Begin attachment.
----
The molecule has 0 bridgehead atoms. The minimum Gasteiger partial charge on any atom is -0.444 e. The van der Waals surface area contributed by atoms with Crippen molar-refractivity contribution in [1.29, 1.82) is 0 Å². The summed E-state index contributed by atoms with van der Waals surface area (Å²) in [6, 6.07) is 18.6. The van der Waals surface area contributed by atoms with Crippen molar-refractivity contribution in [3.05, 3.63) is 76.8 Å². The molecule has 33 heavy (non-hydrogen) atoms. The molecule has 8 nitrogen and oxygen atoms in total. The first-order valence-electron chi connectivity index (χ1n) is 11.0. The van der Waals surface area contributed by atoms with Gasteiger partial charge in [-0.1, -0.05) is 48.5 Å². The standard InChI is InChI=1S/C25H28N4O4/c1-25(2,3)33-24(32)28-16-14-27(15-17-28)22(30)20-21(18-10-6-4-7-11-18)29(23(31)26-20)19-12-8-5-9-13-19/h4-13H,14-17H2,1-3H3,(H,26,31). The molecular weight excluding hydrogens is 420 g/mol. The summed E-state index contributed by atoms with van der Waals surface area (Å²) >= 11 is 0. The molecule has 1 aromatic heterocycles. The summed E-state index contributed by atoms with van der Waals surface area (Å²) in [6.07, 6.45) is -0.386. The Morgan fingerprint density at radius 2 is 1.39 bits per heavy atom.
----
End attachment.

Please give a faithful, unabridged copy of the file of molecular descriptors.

The molecule has 0 bridgehead atoms. The minimum Gasteiger partial charge on any atom is -0.444 e. The van der Waals surface area contributed by atoms with Crippen molar-refractivity contribution in [1.29, 1.82) is 0 Å². The summed E-state index contributed by atoms with van der Waals surface area (Å²) in [6, 6.07) is 18.6. The van der Waals surface area contributed by atoms with Crippen molar-refractivity contribution in [3.05, 3.63) is 76.8 Å². The molecule has 33 heavy (non-hydrogen) atoms. The molecule has 8 nitrogen and oxygen atoms in total. The first-order valence-electron chi connectivity index (χ1n) is 11.0. The van der Waals surface area contributed by atoms with Gasteiger partial charge in [-0.1, -0.05) is 48.5 Å². The standard InChI is InChI=1S/C25H28N4O4/c1-25(2,3)33-24(32)28-16-14-27(15-17-28)22(30)20-21(18-10-6-4-7-11-18)29(23(31)26-20)19-12-8-5-9-13-19/h4-13H,14-17H2,1-3H3,(H,26,31). The molecular weight excluding hydrogens is 420 g/mol. The summed E-state index contributed by atoms with van der Waals surface area (Å²) >= 11 is 0. The molecule has 1 aromatic heterocycles. The summed E-state index contributed by atoms with van der Waals surface area (Å²) in [6.07, 6.45) is -0.386. The Morgan fingerprint density at radius 2 is 1.39 bits per heavy atom.